Referring to FIG. 1, the lower part thereof diagrammatically illustrates the way in which a device according to the invention is implanted in a human body, more specifically in the example illustrated, in a man.
As can be seen therefore from FIG. 1 the device comprises a valve body 1 which is fitted into a urethra 2 in a region thereof near the urinary bladder 3. In the implantation operation the urethra 2 is opened as by slitting at the appropriately selected location so that the valve body 1 can be inserted. A hose 4 leads to the valve body 1 from a pump means 5 which is inserted into the scrotum 6 in such a way that it can be felt and thus actuated, from outside. A storage means in the form of a container or vessel 8 is also connected to the pump means 5 by way of a further hose 7, and lies at a suitable location behind the abdominal wall.
As is shown on an enlarged scale in the upper part of FIG. 1, the valve body 1 which is disposed in the urethra 2 has a hose or tube portion 9, referred to herein for the sake of simplicity as a hose portion 9. The hose portion 9 accommodates an inflation body 10 which is inflated in the condition illustrated in FIG. 1 and thus closes off the hose portion 9 and therewith the urethra 2. The inflation body 10 is inflatable by means of a fluid such as more particularly a liquid such as a salt solution, which is conveyed into the inflation body 10 by way of the hose 4 by actuation of the pump means 5. The mode of operation of the plop means 5, actuation of the valve body 1 and the presure conditions in the system generally will be described in greater detail hereinafter. At this point however the valve body 1 will first be described in greater detail with reference to FIGS. 2 through 4.
The valve body 1, the parts of which are made from an elastic plastic material such as preferably silicone rubber and are connected together as by adhesive has a hose portion 9 whose length and diameter are to be matched to the respective purpose of use involved. When the device according to the invention is used as an incontinence valve and is implanted in a urethra, the outside diameter can be in the range of between 6 and 10 mm and the length can be in the range of between 20 and 80 mm, preferably being about 50 mm, depending on the anatomical conditions of each situation involved. The wall thickness is for example about 0.5 mm.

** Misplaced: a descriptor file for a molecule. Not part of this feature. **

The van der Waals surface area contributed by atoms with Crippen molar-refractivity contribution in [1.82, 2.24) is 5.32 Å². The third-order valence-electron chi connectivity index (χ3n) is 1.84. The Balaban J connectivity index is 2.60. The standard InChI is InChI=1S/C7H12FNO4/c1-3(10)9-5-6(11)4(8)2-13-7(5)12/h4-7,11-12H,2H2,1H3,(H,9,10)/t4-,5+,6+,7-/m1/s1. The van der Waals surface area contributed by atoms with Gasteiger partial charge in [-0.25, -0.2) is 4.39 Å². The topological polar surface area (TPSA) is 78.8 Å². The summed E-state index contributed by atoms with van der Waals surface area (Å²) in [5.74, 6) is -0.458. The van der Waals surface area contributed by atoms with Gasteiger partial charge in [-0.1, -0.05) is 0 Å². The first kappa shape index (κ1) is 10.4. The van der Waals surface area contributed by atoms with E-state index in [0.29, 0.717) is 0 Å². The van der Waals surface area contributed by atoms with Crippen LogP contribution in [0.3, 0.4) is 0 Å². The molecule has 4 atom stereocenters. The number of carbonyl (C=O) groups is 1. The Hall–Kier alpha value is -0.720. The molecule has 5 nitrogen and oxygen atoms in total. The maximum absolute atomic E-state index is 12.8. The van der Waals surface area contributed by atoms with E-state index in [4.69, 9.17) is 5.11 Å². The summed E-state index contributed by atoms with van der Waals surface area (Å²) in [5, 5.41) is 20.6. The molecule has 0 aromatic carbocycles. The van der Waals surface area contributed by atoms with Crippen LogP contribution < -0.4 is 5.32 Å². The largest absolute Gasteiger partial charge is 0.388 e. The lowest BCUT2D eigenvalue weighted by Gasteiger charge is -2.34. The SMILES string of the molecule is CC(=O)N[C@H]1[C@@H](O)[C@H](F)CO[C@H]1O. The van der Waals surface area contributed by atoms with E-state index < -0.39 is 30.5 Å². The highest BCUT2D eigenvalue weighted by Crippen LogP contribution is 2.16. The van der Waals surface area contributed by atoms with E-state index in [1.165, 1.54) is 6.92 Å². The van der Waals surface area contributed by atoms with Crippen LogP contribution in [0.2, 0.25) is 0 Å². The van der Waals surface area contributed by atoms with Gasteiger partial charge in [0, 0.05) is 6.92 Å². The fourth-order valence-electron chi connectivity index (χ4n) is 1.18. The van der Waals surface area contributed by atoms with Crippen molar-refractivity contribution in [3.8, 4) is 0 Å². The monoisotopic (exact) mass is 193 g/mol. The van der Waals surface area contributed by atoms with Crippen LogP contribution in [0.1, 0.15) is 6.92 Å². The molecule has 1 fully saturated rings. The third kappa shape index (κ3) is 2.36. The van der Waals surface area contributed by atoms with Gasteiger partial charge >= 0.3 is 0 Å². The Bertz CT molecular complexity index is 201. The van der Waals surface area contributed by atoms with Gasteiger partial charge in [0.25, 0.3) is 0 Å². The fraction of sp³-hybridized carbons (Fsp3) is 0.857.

Disposed in the interior of the hose portion 9 is the inflation body which is generally identified by reference numeral 10 and which is formed from an inner hose portion 11. The inner hose portion 11 is closed at its two ends 11a shown in FIG. 2, by the ends being pressed together and thus flattened and glued. In addition the inner hose portion 11 is connected, for example by glueing, in its peripheral part 11b which is upward in the Figure and with the upper part of the inner hose portion ends 11a, to the upper part of the hose portion 9. A flattened or bevel configuration 11c at both ends 11a of the inner hose portion 11 affords a wedge-like termination for the flattened ends 11a so that they blend substantially without a step into the wall of the hose portion 9.
A flange connecting portion 12 is disposed approximately in the middle region of the interconnected parts of the inner hose portion 11 and the hose portion 9, as can be clearly seen from FIG. 4. The flange connecting portion 12 extends outwardly out of the interior of the inflation body 10 through suitable openings in the two walls of the inner hose portion 11 and the hose portion 9, and serves for connection of the hose 4 shown in FIG. 1. To provide secure sealing integrity, the hose 4 is appropriately fixed to the flange connecting portion 12 as by welding or glueing, as diagrammatically indicated at 13 in FIGS. 2 and 4. The secure and sealing connection of the flange connecting portion 12 is further assisted and enhanced by projection portions 12a which engage behind the walls of the hose portions 9 and 11 and are there also fixed in position by glueing.
FIGS. 2 and 4 show a number of positions that the non-glued part of the wall of the inner hose portion 11 can adopt. In position a the wall of the inner hose portion 11 bears against the flange connecting portion 12. The inner hose portion 11 is therefore overall collapsed, more specifically by virtue of the fact that all the liquid has been sucked out of the inner hose portion 11 by the pump means 5 by way of the hose 4 and accordingly a reduced pressure, relative to the surrounding area, has been generated. In that position the hose portion 9 of the valve body 1 can accept a flow therethrough practically without impediment, so that a discharge flow of urine or, when the device is used in relation to an organ of the body other than the urethra, a discharge flow of another body fluid, is accordingly possible. The hose portion 9 is also free for a catheter or an endoscope to be pushed therethrough.